Saturday, July 28, 2012

Antique Bear & Badges: Mr. Oddfellow

I've posted once before about this bear, shortly after I found him, but he's had a lot of work done since then and I thought he was worth another look. One of the favorites from my collection, this large, 20 inch British bear dates from around 1915, and came wearing an antique child's coat of cranberry colored wool. His original owner had added a few school pins to the coat, including a prefect's badge and what might have been a track and field medal.

I added an old Oddfellows pin, given that the bear has a rather odd, yet endearing, appearance. At some point in his long life, he experienced eye replacement surgery, and apparently his doctor was all out of matching shoe buttons. I wouldn't change it though: the mismatched eyes give him great character.

Anyway, every time I'm antiquing I keep an eye out for more badges for Oddfellow's coat. Here's what he has so far:

Some of my favorites are in this closeup: another Oddfellows badge, a "23 Skidoo!" pinback from the 1920s, and a teeny tiny Charlie McCarthy.

The large Oddfellows badge below dates to the early 1900s.

Vintage pins, including a University of Michigan football badge, an old State Fair souvenir, and a Heinz Pickles advertising pin adorn the left side of the coat.

Another favorite, these flight wings were a premium from the Captain Midnight radio show:

Sunday, July 22, 2012

Crandall's Acrobats, 1867

My birthday last month was one of my happiest ever: I receieved an antique toy that had long been on my "It's Hopeless" wish list, as I had only ever seen it in museums or an occasional high-end auction. But then, just a couple of weeks before the big event, we found one from an online toy dealer, and at a reasonable price.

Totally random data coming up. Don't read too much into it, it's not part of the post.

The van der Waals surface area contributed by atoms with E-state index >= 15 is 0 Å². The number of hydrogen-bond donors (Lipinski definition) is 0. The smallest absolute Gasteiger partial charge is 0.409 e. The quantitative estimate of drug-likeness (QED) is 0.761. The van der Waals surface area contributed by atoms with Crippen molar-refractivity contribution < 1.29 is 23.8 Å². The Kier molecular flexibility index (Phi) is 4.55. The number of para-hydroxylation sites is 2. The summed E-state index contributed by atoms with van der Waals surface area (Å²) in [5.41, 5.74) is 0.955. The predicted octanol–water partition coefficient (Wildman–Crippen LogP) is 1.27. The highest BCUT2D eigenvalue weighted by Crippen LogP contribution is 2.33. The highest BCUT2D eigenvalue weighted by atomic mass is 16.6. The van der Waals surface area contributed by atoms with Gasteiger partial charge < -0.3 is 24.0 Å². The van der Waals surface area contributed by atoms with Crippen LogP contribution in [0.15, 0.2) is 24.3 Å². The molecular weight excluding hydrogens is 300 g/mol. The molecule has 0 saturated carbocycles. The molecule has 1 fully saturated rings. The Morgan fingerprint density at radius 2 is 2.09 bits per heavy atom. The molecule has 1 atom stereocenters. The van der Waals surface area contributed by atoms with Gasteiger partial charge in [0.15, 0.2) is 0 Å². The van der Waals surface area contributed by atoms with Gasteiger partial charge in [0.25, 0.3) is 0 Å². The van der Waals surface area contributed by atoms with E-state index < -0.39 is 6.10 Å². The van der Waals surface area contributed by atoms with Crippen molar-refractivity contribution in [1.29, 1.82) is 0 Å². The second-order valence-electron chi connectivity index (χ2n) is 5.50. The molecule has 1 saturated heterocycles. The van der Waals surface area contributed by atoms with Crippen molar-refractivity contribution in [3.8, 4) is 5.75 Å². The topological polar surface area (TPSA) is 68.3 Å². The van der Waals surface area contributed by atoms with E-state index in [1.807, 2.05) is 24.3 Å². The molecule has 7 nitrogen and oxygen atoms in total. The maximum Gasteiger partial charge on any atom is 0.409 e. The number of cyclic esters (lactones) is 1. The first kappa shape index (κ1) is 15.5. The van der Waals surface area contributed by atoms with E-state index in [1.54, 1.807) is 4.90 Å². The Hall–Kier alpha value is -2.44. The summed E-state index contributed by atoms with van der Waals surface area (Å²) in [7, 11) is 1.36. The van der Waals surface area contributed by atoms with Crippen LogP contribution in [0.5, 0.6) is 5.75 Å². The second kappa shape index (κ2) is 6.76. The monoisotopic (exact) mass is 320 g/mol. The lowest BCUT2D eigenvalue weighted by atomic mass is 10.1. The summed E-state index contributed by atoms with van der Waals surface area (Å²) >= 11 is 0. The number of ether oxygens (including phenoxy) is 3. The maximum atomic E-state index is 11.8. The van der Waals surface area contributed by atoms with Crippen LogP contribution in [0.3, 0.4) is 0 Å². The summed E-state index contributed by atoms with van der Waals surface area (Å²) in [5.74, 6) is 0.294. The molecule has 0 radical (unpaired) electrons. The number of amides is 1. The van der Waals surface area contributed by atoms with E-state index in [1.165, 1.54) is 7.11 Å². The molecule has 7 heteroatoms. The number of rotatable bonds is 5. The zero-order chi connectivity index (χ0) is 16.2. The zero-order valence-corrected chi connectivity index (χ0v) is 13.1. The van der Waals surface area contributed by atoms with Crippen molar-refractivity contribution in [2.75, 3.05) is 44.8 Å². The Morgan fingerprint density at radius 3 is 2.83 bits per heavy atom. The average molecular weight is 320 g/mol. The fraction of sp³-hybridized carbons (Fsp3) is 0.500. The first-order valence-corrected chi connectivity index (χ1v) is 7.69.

The toy is now one of the oldest in my collection, and, I think, one of the most beautiful. Patented in 1867 and made throughout the 1870s, Crandall's Acrobats were created by Charles M. Crandall, born in 1833. His business was first located in Covington, Pennsylvania, and later moved to Waverly, New York. He became one of the preeminent American toymakers of the 19th century, specializing in wooden toys, and is now famed for his building blocks, jointed figures, and puzzles.

The Acrobats came in a wooden box with a paper label, which reads:

[Crandall's Building Blocks]
Crandall's Great Show,
Full of Fun and Frolic, and Most Brilliant in Costume.
Will exhibit at the house of the purchaser Afternoon and Evening.
Admission Free, Children Half-Price.
[Patented Feb. 5th, 1867]

Inside the box are pieces to make five acrobat figures, comprised of separate torsos, heads, legs and arms. The legs and arms feature hand painted details, while the torsos and heads have beautifully lithographed paper designs, all different, printed on each side of the figure, which doubles the number of combinations possible.

Here are close-ups of some of the heads:

Yes, clowns are scary...this one especially so.

The Acrobats feature one of Crandall's most innovative designs: the pieces have slotted sides that  allow them to be connected in a dove-tail fashion. This enabled children to assemble the figures in a variety of combinations.

When assembled, the acrobats stand about eight inches tall: